Missouri’s Constitutional Amendment 3 and Arizona’s Proposition 115 contend with modifying the states’ merit selection systems by changing the way they are constituted as well as how many names they submit to a governor. In this installment of Election 2012 coverage, I’ll take a look at the proposed particular changes with respect to the number of names submitted
Missouri Amendment 3
Under the present constitution, Missouri’s merit selection system applies to the state’s Supreme Court, Court of Appeals, the Circuit Courts of the City of St. Louis and Jackson County (Art. V, Sec. 25(a)), and any circuit that opts into the system (Art. V, Sec. 25(b)). One “nonpartisan judicial commission” handles the supreme court and court of appeals (and is specifically entitled “The Appellate Judicial Commission”) while each circuit that has merit selection has its own commission (“The …. Circuit Judicial Commission”). Both commissions submit “three persons possessing the qualifications” of their respective judicial offices to the governor, who then chooses one name.
Amendment 3 would bifurcate this: Circuit Judicial Commissions would still submit 3 names to the governor, but the Appellate Judicial Commission would submit 4.
Arizona Proposition 115
As I noted in my first look at Prop 115, this amendment would change a litany of provisions related to the state’s judiciary. With respect to the number of names, it would expand it from at least 3 names to at least 8. There is a proviso allowing fewer than 8 names to be sent to the governor, but only if two-thirds of the nominating commission rejects enough candidate(s) that finding 8 names would be impossible.
Trial vs. appellate
In the case of Missouri, the increase from 3 to 4 applies to the state’s appellate courts (Supreme Court and Court of Appeals), as compared to Arizona which would set the standard of 8 or more for both levels. In those states where there is merit selection at the trial and appellate level, the tendency is to follow the Arizona example and set the same numerical requirement for both. Colorado, Iowa and Utah (by statute) are the exceptions, with a longer list required for appellate court vacancies.
How many names for vacancies?
11 of the 20 states that use merit selection to fill appellate court vacancies, including Missouri, allow for 2 or 3 names to be sent to a governor. In a 2007 New Mexico Supreme Court decision, the constitution’s failure to list specific numbers but inclusion of language that a commission send “names of persons qualified for the judicial office and recommended for appointment to that office by a majority of the commission” was held to preclude sending a single name and implied at least 2.
No state has Arizona’s Prop 115 minimum of 8 names for a vacancy. Only Utah comes close with 7 for its appellate courts. New York does require 7, but only for the state’s chief justice (actual title is Chief Judge); the other vacancies on the court are filled via lists of as few as 3 names. Why the high number of names for the Chief Judge? The applicable statute (Jud § 63(a)) specifies this is “[i]n recognition of the unique responsibilities of the chief judge of the court of appeals for policies of judicial administration…”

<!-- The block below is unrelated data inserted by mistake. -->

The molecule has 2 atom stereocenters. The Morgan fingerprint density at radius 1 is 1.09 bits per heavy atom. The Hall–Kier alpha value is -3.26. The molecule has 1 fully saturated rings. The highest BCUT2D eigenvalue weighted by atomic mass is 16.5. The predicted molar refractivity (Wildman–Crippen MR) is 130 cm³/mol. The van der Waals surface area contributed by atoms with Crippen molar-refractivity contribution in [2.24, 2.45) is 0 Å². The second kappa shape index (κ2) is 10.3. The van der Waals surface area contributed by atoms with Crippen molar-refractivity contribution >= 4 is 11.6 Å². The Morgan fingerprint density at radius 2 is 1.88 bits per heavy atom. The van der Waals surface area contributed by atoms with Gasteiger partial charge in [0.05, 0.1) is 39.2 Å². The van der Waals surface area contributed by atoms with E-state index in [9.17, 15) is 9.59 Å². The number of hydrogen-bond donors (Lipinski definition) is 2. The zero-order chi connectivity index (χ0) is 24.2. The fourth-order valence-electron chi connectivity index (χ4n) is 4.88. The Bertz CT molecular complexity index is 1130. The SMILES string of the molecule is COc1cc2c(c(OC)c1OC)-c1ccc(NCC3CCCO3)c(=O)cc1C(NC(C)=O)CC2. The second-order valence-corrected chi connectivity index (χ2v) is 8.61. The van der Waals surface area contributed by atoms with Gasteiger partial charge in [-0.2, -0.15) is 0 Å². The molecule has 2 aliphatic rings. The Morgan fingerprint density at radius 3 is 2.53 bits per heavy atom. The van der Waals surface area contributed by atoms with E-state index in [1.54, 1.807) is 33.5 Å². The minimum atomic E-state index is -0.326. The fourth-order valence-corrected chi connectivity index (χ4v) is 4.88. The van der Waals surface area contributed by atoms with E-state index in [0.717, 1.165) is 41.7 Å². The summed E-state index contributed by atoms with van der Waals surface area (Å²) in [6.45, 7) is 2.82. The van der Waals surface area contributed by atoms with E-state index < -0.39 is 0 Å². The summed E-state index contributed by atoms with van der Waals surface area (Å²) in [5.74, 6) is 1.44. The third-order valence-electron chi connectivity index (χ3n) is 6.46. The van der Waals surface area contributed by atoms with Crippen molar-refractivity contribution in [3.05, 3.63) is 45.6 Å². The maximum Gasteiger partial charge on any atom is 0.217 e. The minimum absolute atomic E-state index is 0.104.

State by state breakdowns below the fold.
|Alaska||2 or more||2 or more||Supreme Court, Court of Appeals, Superior|
|Arizona||3 or more||3 or more||Supreme Court, Court of Appeals, Superior in counties over 250,000|
|Colorado||2-3||3||Appellate = Supreme Court & Court of Appeals; Trial = Colorado District Court, County Court, Juvenile Court of Denver, Probate Court of Denver County|
|Connecticut||Open ended||Open ended||Supreme Court, Appellate Court, Superior Court|
|Florida||n/a||3-6||Supreme Court & District Court of Appeal|
|Hawaii||4-6||4-6||Supreme Court, Intermediate Court of Appeal, Circuit Court|
|Indiana||3||3||Supreme Court, Court of Appeals, Tax Court, trial courts in select counties|
|Iowa||2 or 3||3||Supreme Court, Court of Appeals, District Associate Judges = 3; District Judges = 2|
|Kansas||3||3||Supreme Court, Court of Appeals, District Court (counties that have opted into merit selection)|
|Missouri||3||3||Supreme Court, Court of Appeals, select circuits|
|Nebraska||3 or more||3 or more||Supreme Court, Court of Appeals, District Court, County Court, Juvenile Court, Worker’s Compensation Court|
|New Mexico||2 or more*||2 or more*||Supreme Court, Court of Appeals, District Court, Metropolitan Court (Bernalillo County); determination of 2 or more as per State ex rel. Richardson v. Fifth Judicial Dist. Nominating Comm’n, 141 N.M. 657 (2007).|
|New York||n/a||3-7||Court of Appeals (state’s court of last resort): 7 names for chief judge, 3-7 for associate judge|
|Oklahoma||n/a||3||Supreme Court, Court of Criminal Appeals, Court of Civil Appeals|
|Rhode Island||3-5 plus names from prior 5 years||3-5 plus names from prior 5 years||Supreme Court, Superior Court, Family Court, District Court|
|South Dakota||n/a||2 or more||Supreme Court|
|Tennessee||n/a||3||Supreme Court, Court of Appeals, Court of Criminal Appeals|
|Utah||5||7||Constitution specifies at least 3, statute specifies 5 & 7; Appellate = Supreme Court & Court of Appeals; Trial = District Court, Juvenile Court|
|Vermont||Open ended||Open ended||Supreme Court, Superior Court, District Court|
|Wyoming||3||3||Supreme Court, District Court, Circuit Court|